How to play with a seed, but take the whole harvest
Last week we agreed a deal in Colindale, the property is not really a property but only has site value. What attracted me initially to the deal was not actually the deal but the structure. There were two things which attracted me, one was the exchange amount and the other was the time period. The property can be bought with only 5% exchange deposit, ordinarily it’s 10% which is required. The completion period has been agreed at 12 months.
The purchase price is £3m and this deal can be entered into for £150k.
This is a cheap entry for a £3m game. One of my partners would even treat this more like a roulette game, where you put the money on a double or quit strategy. Where you are prepared to forgo the exchange money. The idea would be to exchange on this property and then apply for planning permission and once it has been granted you resell the site with the benefit of planning.
You could resell it for £3.5m, maybe even more depending on what type of planning you get. There is potential to go very high on this plot as precedent has been set around the site where many high profile builders have come on to the area and have built and are building.
There exists a misconception in that the amount used to exchange is all you will lose if you fail to complete a purchase, you will also be liable for any loss the seller suffers by you not completing at the stated price.
In this situation if you have the planning in place it is very doubtful the seller will not be able to sell it for even more than what we had bought for. Therefore the likelihood of this occurring in this situation is very unlikely, though of course not impossible.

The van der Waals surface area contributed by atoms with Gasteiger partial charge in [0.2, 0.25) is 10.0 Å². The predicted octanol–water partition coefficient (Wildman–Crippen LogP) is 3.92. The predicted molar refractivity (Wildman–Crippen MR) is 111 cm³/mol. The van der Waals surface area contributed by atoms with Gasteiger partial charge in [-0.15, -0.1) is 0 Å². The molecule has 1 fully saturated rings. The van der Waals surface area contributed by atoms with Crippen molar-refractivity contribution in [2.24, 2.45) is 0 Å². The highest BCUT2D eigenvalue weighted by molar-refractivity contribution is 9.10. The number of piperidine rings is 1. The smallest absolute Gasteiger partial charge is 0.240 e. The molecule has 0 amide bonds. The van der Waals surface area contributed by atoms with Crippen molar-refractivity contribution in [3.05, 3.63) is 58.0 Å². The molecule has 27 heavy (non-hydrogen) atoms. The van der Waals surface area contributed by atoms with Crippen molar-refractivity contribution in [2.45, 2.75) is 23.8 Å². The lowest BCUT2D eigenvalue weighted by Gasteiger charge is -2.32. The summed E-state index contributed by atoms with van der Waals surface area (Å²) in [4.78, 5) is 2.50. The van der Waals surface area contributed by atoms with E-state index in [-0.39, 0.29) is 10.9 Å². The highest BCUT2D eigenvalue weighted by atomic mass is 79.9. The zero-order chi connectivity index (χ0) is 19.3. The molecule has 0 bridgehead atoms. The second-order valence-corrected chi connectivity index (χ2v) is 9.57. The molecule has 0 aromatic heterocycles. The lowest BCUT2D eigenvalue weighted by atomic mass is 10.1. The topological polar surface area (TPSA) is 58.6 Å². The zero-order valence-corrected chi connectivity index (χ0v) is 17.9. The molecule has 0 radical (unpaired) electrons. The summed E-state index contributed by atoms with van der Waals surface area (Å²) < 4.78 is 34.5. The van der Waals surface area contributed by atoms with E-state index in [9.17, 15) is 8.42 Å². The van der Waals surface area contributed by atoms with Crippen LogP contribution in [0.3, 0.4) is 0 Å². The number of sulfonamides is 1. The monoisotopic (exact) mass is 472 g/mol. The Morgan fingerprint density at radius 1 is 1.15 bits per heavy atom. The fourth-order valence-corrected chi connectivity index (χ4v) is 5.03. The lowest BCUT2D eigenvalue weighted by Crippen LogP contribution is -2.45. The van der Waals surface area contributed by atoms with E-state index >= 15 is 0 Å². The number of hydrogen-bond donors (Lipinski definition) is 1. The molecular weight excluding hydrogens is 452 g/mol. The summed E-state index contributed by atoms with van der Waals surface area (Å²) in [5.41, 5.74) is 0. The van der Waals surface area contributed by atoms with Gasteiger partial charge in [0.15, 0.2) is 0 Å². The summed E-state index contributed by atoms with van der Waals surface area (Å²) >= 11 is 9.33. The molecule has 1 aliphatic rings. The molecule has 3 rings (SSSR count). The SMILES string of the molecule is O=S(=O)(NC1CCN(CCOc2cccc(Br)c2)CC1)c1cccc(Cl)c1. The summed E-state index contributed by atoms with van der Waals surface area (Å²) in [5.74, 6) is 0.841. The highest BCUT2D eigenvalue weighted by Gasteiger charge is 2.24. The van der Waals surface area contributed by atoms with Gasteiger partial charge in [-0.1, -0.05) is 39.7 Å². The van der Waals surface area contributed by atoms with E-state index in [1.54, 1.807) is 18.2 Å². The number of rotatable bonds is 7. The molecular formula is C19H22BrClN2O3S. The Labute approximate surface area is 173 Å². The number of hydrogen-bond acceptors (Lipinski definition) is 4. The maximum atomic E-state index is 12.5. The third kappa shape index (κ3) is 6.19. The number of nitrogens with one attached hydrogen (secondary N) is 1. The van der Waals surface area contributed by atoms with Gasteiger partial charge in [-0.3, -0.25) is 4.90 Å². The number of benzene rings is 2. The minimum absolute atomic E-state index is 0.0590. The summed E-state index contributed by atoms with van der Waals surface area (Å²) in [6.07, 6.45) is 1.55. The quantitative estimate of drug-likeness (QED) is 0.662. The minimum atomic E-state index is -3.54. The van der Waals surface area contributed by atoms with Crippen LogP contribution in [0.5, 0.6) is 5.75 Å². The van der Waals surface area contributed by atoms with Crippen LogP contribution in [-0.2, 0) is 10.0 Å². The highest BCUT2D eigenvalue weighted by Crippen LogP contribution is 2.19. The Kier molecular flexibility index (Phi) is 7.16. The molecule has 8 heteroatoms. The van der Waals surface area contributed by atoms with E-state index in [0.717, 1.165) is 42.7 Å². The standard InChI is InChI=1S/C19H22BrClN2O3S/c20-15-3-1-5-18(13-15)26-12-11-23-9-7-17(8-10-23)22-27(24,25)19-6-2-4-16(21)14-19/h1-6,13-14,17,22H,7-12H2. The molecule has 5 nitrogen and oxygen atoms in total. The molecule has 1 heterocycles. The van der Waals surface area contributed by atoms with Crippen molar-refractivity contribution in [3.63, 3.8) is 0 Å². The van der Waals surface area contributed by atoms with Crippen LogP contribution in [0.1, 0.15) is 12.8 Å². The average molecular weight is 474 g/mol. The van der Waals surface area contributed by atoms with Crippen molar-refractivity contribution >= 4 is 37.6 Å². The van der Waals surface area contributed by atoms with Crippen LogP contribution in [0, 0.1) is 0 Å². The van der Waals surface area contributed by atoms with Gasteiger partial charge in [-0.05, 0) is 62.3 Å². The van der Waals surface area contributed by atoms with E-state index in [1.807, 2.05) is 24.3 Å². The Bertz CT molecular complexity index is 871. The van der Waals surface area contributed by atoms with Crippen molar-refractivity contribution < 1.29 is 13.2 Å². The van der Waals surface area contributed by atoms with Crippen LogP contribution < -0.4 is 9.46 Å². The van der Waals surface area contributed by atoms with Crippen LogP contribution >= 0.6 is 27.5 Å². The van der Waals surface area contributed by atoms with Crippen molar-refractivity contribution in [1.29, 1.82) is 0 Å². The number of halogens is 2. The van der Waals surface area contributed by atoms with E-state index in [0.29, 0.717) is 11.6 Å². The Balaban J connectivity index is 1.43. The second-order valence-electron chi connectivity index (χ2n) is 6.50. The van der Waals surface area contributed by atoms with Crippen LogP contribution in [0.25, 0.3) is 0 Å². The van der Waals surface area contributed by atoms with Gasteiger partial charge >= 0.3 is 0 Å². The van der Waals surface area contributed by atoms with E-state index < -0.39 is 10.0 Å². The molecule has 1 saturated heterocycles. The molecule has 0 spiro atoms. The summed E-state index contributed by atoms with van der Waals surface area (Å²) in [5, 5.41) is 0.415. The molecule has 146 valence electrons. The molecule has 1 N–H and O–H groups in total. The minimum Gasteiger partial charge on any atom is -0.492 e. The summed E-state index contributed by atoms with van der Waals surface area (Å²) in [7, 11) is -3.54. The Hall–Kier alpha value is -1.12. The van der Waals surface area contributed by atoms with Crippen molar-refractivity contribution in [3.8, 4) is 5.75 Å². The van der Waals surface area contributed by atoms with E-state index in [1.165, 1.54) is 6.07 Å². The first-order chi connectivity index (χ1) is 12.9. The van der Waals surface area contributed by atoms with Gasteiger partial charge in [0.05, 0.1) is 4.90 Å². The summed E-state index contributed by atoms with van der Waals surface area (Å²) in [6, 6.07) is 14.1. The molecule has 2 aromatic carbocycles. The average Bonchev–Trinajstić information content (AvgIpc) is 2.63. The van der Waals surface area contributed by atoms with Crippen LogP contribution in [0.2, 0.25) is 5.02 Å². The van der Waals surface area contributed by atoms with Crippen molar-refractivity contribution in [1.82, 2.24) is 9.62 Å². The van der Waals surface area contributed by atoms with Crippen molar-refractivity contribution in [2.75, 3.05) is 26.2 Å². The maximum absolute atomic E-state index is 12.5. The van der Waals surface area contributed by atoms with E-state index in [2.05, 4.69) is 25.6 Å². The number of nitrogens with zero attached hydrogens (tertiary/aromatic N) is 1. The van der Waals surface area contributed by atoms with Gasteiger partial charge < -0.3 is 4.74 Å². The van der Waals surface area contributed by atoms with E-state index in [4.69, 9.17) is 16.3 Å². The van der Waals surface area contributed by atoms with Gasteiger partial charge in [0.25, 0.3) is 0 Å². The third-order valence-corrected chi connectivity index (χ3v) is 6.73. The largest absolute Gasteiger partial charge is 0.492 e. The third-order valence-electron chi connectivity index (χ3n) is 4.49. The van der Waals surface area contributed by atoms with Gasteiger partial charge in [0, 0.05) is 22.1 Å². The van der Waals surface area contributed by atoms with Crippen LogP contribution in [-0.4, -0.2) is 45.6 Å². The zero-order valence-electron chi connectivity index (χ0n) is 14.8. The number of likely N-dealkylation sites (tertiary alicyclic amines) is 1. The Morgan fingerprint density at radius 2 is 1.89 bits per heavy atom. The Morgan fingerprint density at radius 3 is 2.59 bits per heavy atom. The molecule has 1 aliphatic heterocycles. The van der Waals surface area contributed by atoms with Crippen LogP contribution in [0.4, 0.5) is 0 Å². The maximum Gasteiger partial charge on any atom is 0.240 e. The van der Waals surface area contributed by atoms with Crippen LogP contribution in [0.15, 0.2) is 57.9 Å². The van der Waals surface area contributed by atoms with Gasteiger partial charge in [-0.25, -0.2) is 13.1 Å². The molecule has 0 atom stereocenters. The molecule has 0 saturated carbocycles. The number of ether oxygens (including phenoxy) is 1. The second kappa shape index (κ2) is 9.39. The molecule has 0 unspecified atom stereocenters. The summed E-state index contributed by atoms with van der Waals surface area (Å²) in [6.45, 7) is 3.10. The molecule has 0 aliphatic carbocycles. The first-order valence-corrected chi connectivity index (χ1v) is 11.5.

These types of situations are more likely to occur in the case of new build properties, where you give typically 10-20% and the rest on completion which could be two to three years down the line. New builds normally attract a premium in the same way new cars do. The Chinese love new builds, one of the reasons being no one has died in the property which is bad Feng Shui. If the market was to take a turn for the worst the chances are these types of properties would be first affected. Certainly domestic purchasers would mostly be buying with most of the money coming from a mortgage. If the valuation does not value up the mortgage will not be granted. The purchasers may find they cannot fund the purchase. In this situation the developer has every right to sue the purchaser into completing the transaction.
This is a planning game, one where the cost is cheap and the potential is very high.
We deal with many business people, no matter what line they are in they like to work their cash, it is rare their funds will be sitting idle; the cash comes in and out like a tide. They know even more than the average person to make sure their cash is being worked hard.
These types of deals suits them, they can digest the numbers and the risks easily, and the structure of the deal suits them.